Here’s to the Hard Cases
When I was invited on to post at Main Street Plaza, I was asked to explain why it is I go to the trouble, as a committed member of the LDS Church, to debate with those who are hostile to the LDS Church in some way. This article is a part of my answer to that question.
In the late summer 1995 I was transferred to the port city of Sasebo in southern Japan. It would be the fourth city Id lived in as a missionary in Japan, and would bring me into the last quarter of my time in that country. It was probably the largest city Id served in to-date and, unlike my previous assignments, actually had a real dedicated LDS Church building, and not just rented space.
After Id been shuttled from the train station to our ground level apartment in an alley off an open-air fish market, been lectured by a fussy neighbor lady about leaving her yappy dog alone (apparently the previous missionaries had shot the obnoxious little runt with contraband airsoft pistols), and unpacked, I hopped on a spare bike and followed my three fellow missionaries the two or three miles to the Church building for the free English classes missionaries in my mission all provided at that time.
The date our transfers usually took place, and the way our weekly schedules were set up, Wednesday English classes were usually the first thing a transferring missionary did upon arriving in a new area. It was a good way to get introduced to all the regulars in the area, member and non-member alike. Id been through the routine of twice-weekly English classes for a year and a half now, and wasnt really nervous about it anymore. I was actually pretty good at teaching English, and my classes were always well-attended. It was one of my favorite parts of the week. Besides, first class, you could always punt to introductions and idle chit-chat.
It was here I met Kumi. She was one of the regulars I mentioned. Nice girl – in her early twenties. Not a member of the LDS Church, and showing no sign of becoming one any time soon, and quite conversant in English. Every missionary free-English program had a core of these types of people. People who highly valued either the native English pronunciation practice (which was hard to come by in Japan), or socializing with the missionaries, but were dead-set against converting, despite the efforts of numerous missionaries. The more results-oriented missionaries tended to ignore them, or keep things on the level of restrained friendliness at best. Just about all missionaries tended to write them off as hopeless cases as far as proselyting was concerned.
For myself though, I always liked these types and tended to gravitate to them. So it was probably natural that Kumi and I would hit it off. She was a friendly, understated person with a wry sense of humor, and seemed to enjoy my own perverse approach to life. I saw her regularly at both our Wednesday and Saturday classes, and she usually attended the activities we held after class as well.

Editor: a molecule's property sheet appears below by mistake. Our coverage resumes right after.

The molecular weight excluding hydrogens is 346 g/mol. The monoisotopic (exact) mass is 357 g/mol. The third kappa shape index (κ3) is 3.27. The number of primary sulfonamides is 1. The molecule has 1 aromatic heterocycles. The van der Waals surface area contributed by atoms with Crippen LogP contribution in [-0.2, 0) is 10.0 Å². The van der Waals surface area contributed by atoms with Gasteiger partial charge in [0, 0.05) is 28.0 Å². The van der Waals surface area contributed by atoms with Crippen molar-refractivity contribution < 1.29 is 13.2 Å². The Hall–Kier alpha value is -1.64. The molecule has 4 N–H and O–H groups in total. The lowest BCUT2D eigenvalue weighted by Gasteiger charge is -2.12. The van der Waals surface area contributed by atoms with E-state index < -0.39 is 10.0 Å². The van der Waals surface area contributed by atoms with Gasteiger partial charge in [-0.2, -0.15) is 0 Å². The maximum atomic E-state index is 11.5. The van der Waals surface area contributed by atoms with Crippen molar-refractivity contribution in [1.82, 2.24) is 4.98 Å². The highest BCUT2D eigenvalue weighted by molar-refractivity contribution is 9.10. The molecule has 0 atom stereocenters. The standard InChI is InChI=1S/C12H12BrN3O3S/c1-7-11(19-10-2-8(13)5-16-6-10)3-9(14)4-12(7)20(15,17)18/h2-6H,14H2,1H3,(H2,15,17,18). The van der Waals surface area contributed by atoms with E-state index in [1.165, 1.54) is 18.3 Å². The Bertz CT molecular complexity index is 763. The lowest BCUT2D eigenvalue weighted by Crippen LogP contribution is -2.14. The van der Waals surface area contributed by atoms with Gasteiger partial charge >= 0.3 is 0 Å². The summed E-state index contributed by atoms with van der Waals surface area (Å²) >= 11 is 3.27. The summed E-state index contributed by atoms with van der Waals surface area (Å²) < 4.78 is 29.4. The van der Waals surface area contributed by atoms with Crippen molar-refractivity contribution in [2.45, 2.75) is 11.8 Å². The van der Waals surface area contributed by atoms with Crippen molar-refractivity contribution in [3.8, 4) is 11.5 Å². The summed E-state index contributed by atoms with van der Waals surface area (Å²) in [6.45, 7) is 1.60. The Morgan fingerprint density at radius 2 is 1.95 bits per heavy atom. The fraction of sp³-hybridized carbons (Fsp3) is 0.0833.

I made a few missionary overtures toward her early on and was politely rebuffed. At a certain point, she agreed to have a chat about religion in the chapel after class with me and a church member who was a friend of hers. But she set down some ground rules: I wasnt allowed to talk about my own message unless asked, and she would tell me about HER own beliefs. I was dealing with a pro here, whod been through the song and dance before. Realizing it was probably the only way Id be able to discuss her spiritual life at all, I readily agreed.
Cant say it led to much progress. Her life-philosophy seemed to be a sort of secular Unitarian approach. Sort of an all roads lead to Mount Fuji version of spirituality.
A Christian might taste the apple and say Its sweet she told me. A Jew might taste it and say Its sour. A Muslim might say Its bitter. And a Buddhist might say It has no taste. She looked at me evenly But the apple is the apple.
I nodded, but didnt respond. Id agreed not to argue and besides, Id dealt with hard cases enough to know better anyway.
The other missionaries assured me that Kumi and the others in the advanced class were not the place to devote my efforts. She was not likely to convert. I agreed with them, but it didnt make much difference to me. I wasnt that good at proselyting for new acquaintances mainly due to my fear of approaching absolute strangers. So I had time on my hands. My companion was native Japanese and didnt know a lick of English, nor did he wish to. He spent most of his time with the other Japanese senior companion in the apartment whom he got along with well. This left me and the other American junior companion together more than with our own companions. We also had the excuse of working with the nearby US military base and the American branch of LDS members who met in the same church building.
I enjoyed my time in Sasebo. I spent most of my time on successfully re-building member-missionary relations that the previous set of missionaries had unceremoniously knocked over (it took us almost a month to get to the point where the Relief Society President would even smile at us), reactivating inactive members, service projects (including English classes), and. Well. The hard cases.